Basically there is a lens in the eye that controls focusing. As a person ages this lens can become cloudy which dims the vision, like looking out of a dirty window. There are many different types of cataract depending on which part of the lens is affected and the underlying cause. Not all types of cataract are the same and not all will develop in a similar manner. However, the majority of cataracts are seen in older people.
How will I know I have a cataract?
A person with an age related cataract might find that they can’t see as well as they used to or that their vision in general is “dimmer” than before. They may also suffer from glare. Their prescription may have changes suddenly after a long period of stability. The change is often gradual and is painless and in many cases a person may not have any symptoms in the early stages of cataract development.
How is a cataract treated?
Cataracts can be treated by means of a very simple procedure, which is usually carried out under local anaesthetic as an out patient procedure in a hospital. When to treat a cataract is a decision for the eye specialist (ophthalmologist) but your optometrist will advise you if / when you will need to consult an ophthalmologist. UV exposure has been linked to cataract development, so wearing well fitting sunglasses with full UV protection and good coverage can help reduce your risk of cataract development.
Glaucoma is a condition in which the nerves which transmit information from the eye to the brain become damaged. It is often associated with a build-up of pressure in the eye. In some forms of glaucoma, the pressure inside the eye can become extremely high, but in other forms the pressure may remain normal. If untreated, glaucoma can cause blindness. Initially peripheral vision is affected but the damage extends if not treated. The damage to the nerve cells cannot be reversed although it is often possible to prevent further damage. The longer the disease is left untreated, the greater the likelihood of damage.
Who is at risk?
People over the age of 40 years are far more likely to have glaucoma than younger people. Also, glaucoma tends to run in families.
What causes glaucoma?
The exact causes of glaucoma are not known. In some cases the drainage network of the eye may not be formed properly, or may become blocked by natural materials or due to injury; in other cases there is no clear cause.
How can I tell if I have glaucoma?
It normally develops over a period of time without any pain or blurring of vision. Glaucoma affects peripheral or side vision first, allowing perfect central vision to be maintained for a long time, when this remains normal we may not notice other changes in peripheral vision.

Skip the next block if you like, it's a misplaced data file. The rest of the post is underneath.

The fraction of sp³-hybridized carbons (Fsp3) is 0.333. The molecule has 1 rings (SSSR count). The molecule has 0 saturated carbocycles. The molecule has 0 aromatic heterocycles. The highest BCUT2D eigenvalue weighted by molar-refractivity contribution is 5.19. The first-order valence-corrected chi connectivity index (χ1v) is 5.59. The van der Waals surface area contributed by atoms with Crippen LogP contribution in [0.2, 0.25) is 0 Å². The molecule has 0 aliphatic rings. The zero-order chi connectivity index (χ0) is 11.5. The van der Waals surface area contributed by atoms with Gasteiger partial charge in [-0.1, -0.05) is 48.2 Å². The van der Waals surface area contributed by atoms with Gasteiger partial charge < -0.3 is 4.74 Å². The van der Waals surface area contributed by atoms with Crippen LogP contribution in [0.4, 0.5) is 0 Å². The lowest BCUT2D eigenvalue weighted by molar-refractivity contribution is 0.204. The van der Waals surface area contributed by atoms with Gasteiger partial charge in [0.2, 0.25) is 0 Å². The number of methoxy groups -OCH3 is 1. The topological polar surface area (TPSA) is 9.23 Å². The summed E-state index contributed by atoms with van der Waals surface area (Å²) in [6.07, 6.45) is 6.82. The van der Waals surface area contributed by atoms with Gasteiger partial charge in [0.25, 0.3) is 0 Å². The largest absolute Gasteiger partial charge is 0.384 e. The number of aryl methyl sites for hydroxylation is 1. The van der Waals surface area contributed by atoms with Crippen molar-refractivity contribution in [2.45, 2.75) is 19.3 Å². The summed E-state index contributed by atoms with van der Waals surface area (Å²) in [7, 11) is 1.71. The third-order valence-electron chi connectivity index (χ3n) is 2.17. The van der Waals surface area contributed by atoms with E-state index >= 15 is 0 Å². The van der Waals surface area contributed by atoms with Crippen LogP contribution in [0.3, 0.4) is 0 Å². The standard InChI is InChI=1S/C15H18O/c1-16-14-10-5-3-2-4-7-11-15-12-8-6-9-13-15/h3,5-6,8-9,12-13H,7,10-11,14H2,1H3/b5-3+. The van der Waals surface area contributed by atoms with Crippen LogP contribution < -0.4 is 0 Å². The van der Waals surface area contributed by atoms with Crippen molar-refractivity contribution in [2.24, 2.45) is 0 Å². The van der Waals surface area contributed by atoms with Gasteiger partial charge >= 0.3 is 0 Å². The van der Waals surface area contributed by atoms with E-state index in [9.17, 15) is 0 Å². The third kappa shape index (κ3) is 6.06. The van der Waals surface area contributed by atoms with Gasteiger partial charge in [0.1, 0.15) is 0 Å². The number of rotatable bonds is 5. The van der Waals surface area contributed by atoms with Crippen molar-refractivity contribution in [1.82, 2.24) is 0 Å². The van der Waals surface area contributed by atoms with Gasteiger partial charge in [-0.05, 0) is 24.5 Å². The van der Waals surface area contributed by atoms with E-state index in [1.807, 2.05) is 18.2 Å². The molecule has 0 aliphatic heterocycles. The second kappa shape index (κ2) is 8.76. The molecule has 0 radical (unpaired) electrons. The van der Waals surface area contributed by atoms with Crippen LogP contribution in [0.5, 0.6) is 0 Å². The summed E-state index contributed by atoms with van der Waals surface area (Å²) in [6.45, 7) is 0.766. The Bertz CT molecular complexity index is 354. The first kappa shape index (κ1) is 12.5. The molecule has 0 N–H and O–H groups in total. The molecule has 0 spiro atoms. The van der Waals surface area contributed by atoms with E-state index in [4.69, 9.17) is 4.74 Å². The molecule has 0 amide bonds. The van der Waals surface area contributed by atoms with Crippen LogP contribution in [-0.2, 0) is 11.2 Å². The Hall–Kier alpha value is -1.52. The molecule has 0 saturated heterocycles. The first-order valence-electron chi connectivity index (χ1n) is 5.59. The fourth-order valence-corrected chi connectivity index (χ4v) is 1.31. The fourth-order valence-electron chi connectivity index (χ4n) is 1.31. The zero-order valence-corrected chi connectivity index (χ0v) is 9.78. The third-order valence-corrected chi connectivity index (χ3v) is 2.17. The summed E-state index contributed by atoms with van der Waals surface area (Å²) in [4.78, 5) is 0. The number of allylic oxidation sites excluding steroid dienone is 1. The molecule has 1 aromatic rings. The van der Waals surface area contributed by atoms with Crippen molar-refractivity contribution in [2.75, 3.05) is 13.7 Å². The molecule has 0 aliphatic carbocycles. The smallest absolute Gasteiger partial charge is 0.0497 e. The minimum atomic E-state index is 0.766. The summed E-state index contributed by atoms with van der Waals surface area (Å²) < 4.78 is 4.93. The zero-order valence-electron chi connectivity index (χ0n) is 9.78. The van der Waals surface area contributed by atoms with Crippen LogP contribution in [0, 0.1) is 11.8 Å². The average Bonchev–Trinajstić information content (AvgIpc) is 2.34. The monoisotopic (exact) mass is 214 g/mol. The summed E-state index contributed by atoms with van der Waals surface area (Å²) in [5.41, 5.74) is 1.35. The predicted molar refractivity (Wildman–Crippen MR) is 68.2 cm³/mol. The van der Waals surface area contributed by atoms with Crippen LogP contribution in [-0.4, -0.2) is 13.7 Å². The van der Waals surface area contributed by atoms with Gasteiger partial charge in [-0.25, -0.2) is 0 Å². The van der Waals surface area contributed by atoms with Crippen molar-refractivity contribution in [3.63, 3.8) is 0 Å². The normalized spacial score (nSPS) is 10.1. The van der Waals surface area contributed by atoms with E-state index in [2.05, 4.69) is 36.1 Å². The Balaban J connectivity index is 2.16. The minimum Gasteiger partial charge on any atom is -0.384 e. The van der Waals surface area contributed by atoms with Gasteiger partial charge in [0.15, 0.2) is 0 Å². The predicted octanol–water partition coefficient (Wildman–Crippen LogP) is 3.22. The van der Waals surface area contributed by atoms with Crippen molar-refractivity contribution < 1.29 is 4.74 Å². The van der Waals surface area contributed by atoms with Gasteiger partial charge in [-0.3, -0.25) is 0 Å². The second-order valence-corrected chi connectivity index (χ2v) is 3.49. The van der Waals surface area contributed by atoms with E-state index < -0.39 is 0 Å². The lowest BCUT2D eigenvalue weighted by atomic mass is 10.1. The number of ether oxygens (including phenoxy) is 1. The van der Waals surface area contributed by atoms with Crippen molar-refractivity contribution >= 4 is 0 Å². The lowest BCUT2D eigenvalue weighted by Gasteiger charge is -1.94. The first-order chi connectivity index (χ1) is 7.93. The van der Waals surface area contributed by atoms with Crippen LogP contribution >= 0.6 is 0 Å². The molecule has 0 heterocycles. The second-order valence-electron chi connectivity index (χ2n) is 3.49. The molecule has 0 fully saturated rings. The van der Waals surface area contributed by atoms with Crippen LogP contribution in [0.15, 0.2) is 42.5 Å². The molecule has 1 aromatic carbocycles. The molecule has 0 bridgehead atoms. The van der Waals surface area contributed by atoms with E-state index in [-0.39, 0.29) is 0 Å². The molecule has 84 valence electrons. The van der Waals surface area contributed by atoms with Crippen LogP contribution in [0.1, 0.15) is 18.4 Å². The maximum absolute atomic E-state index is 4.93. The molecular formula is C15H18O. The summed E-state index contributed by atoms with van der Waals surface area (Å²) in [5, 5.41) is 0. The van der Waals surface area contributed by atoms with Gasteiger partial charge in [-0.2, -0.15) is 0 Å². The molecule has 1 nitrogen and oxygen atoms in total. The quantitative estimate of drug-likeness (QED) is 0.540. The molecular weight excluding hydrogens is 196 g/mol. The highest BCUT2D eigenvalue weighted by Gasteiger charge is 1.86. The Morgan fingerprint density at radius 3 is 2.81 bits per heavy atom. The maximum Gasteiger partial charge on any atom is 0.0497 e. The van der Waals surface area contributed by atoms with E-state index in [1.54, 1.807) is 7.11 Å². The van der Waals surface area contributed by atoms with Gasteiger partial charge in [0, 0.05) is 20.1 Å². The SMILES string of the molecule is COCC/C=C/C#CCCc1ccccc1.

How can the condition be detected?
The optometrist looks at the nerve fibres at the back of the eye, measures the pressure in the eye, and tests the field of vision. These tests are simple and painless. It was once believed that the eye pressure was the single cause of the condition, we now know that people with normal eye pressure may also develop the condition.
Eye drops are usually used to treat glaucoma. Surgery may be necessary if there is a blockage in the drainage system and the pressure cannot be reduced.
Acute Angle-Closure Glaucoma :
There is a type of glaucoma called Acute Angle-Closure Glaucoma. This has a sudden onset. It can cause the affected eye to be very sore and red, and can produce other symptoms such as noticing haloes around lights, vision loss and headaches. The symptoms may occur in episodes with each episode lasting for a number of hours and causing permanent damage to vision. This type of glaucoma requires emergency treatment by an ophthalmologist.
Diabetes and the Eye
Diabetes related eye disease is the leading cause of vision loss in adults of working age (20-65) in industrialised countries. 5.4% of females and 4% of males in the Repubic of Ireland have been diagnosed as having diabetes. 74% of those who have diabetes for over 10 years will develop diabetic eye disease.
Types of Diabetes:
There are two main types of Diabetes, early onset (Type I) and late onset (Type II). Both forms of Diabetes can cause damage inside the eye. Early intervention is essential to avoid visual loss. Diabetes sometimes causes vision to fluctuate from day to day or throughout the day. This symptom can often be the first indicator for an optometrist that a patient could have diabetes. If diabetes is diagnosed, good blood sugar control should stabilise vision. Over time, particularly in poorly controlled diabetes, serious retinal damage can occur.
After diabetes has been present for some years, changes may occur at the back of the eye in the retina. These changes are known as diabetic retinopathy. The risk of developing retinopathy increases with the length of time you have had diabetes. The risk is also increased when there is poor control of blood sugar levels. As diabetic retinopathy develops, blood vessels at the back of the eye leak and if left untreated a person could lose their sight altogether. Whilst not all those with Diabetes will develop Diabetic Eye Disease, it is essential to have regular eye tests to examine behind your eye even if you feel your eyesight is “fine and clear”.
Often your optometrist or ophthalmologist will put some drops in your eyes to “dilate” them, which makes the pupil larger and allows a more detailed examination of the back of your eye. The best way to attempt to avoid developing diabetic eye disease is to maintain blood sugar levels at advised by your doctor and attend for regular check ups. It is also recommended that you see your optometrist at least annually for a dilated eye examination.
Diabetic retinopathy will often be treated with a laser, which helps to stop leakage from the blood vessels at the back of the eye. Regular eye examinations and good control of blood sugar levels should help reduce the likelihood of this treatment being necessary.